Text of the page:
Clowney showed off both his talent and his inexperience in the Texans' first preseason game, a perfectly natural position for a player playing linebacker for the first time. Brian Cushing might be close to returning to practice, which is excellent news for the Texans. Whitney Mercilus saw plenty of playing time on Saturday, but seems to have slipped down the depth chart. I still stand by my prediction from OTAs in which i had Tuggle and Cushing inside with Reed and Clowney outside.

CORNERBACKS (6)

Harris struggled a little bit against the Arizona Cardinals -- not that that's an easy group to cover. What we'll look for there is improvement as the preseason progresses. Everybody defensive back had some rough moments in Arizona, and of course with the position those moments get magnified.

SAFETIES (5)

Rather than splitting this group into free and strong safeties, these guys are learning to play on the right or left side in defensive coordinator Romeo Crennel's system. They all have to learn free and strong safety, just another example of the emphasis on versatility around here these days.

SPECIALISTS (3)

Remember how I said we'd learn more about the kicking competition this week? Well, I take it back. Randy Bullock kicked off to start the game, and then took a nap, I assume. Rookie Chris Boswell did some punting, but the Texans never got in the position to have either of their kickers kick an extra point or a field goal during that 32-0 loss.
HOUSTON -- The Houston Texans played without three offensive starters and two defensive starters in their preseason opener Saturday against the Arizona Cardinals.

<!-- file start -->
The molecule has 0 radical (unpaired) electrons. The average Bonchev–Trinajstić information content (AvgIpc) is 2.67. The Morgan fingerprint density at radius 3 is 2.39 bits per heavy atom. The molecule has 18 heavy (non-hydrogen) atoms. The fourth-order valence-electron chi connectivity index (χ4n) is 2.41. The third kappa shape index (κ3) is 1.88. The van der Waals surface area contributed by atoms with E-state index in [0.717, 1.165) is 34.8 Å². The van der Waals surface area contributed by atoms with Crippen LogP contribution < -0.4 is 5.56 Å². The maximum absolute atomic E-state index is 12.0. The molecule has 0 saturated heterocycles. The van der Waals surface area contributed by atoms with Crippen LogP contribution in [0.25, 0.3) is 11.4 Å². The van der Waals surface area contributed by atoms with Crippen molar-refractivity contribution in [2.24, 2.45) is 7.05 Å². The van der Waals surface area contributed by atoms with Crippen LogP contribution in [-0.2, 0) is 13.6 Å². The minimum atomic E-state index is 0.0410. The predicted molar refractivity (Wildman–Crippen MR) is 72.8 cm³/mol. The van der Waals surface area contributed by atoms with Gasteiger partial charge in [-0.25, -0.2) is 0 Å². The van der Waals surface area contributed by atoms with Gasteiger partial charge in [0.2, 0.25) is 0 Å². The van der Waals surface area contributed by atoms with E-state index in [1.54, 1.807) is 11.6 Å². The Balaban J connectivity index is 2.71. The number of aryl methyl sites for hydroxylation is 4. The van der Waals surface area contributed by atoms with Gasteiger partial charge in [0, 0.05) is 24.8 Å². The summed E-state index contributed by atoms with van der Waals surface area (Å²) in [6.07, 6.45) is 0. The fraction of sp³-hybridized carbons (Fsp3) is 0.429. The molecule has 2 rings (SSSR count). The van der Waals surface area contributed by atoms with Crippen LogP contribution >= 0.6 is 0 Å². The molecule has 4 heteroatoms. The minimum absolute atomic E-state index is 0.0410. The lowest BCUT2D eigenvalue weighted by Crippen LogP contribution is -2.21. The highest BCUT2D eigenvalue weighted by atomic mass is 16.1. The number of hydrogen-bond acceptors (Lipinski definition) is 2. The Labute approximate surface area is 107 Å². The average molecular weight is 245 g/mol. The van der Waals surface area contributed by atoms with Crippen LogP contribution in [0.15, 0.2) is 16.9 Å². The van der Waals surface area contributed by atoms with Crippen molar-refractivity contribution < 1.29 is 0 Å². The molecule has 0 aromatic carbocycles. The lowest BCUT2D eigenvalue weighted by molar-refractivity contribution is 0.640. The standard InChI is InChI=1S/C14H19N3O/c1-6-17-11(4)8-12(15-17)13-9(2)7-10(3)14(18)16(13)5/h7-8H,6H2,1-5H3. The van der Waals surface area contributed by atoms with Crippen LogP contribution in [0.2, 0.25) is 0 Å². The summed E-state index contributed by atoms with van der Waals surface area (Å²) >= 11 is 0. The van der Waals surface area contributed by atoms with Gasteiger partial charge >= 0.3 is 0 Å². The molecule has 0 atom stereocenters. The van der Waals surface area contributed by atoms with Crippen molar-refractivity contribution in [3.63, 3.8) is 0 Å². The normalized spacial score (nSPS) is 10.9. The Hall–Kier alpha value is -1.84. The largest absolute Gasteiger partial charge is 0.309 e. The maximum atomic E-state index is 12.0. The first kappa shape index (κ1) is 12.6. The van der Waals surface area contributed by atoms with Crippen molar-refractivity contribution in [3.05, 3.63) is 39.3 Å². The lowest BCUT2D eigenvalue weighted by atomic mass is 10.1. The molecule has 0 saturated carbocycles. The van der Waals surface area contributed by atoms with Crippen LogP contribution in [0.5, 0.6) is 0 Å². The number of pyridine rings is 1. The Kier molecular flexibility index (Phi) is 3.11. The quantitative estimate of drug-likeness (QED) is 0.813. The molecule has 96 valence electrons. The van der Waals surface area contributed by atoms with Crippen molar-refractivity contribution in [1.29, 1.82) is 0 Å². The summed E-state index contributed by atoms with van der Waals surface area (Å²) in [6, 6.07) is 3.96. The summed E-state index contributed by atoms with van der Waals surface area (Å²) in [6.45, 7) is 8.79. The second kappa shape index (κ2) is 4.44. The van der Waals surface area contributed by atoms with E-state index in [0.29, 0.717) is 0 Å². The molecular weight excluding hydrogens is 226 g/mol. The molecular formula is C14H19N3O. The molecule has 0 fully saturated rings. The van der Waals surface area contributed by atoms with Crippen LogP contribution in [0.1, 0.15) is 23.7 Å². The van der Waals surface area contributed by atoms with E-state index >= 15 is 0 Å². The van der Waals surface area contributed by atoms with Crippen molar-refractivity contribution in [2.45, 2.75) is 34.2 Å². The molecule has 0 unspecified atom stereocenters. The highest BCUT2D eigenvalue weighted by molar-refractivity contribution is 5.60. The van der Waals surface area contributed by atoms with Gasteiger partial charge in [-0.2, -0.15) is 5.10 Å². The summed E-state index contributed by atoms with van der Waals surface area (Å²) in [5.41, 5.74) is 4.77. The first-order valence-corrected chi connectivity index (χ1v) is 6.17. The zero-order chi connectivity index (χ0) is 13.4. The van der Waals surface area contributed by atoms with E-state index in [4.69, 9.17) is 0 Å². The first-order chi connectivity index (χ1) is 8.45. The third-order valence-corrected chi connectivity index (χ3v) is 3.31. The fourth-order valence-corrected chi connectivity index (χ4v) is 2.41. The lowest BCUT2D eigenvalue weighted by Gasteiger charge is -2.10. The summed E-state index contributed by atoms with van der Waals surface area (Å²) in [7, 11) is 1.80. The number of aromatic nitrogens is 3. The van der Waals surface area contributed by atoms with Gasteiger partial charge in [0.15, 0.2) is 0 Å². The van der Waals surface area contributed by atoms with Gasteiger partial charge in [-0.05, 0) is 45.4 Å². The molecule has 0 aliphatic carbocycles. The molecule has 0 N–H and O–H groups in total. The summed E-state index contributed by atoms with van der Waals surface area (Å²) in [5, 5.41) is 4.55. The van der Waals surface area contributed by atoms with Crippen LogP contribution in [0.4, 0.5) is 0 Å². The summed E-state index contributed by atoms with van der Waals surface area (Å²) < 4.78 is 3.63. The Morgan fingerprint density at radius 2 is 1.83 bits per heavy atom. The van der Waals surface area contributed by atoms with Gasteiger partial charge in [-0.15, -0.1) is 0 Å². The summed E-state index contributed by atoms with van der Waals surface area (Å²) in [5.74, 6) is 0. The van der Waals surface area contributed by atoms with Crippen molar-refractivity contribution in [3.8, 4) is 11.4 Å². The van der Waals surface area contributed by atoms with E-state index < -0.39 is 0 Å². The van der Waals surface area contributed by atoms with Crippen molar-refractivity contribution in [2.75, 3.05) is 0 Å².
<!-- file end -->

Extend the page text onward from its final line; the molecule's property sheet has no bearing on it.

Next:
They could get at least two of those players back next weekend against the Atlanta Falcons.

Texans coach Bill O'Brien said running back Arian Foster and receiver Andre Johnson have "a shot" to return for the team's second preseason game. Both have soft tissue injuries, Foster suffered injury on July 27 and Johnson on July 28. Foster returned for one day of practice since then, which means both have missed the same number of days while healing.

The Texans were also without the following starters: right guard Brandon Brooks, inside linebacker Brian Cushing and cornerback Johnathan Joseph.

O'Brien said Cushing might return to practice this week, but would "probably" not play in the game. That would be great news for the Texans. Right now Cushing is on the Texans' physically unable to perform list. He suffered a broken leg and torn LCL last October, an injury that finished his season.
One drive was enough for Arizona Cardinals coach Bruce Arians. He'd already seen what he needed to see out of starting quarterback Carson Palmer, who orchestrated an easy touchdown drive against a Houston Texans defense that had trouble covering his weapons.

Even though the Texans' front was stout, breakdowns in coverage throughout the defense, including but not limited to the secondary, culminated in a 7-yard touchdown pass from Palmer to Larry Fitzgerald.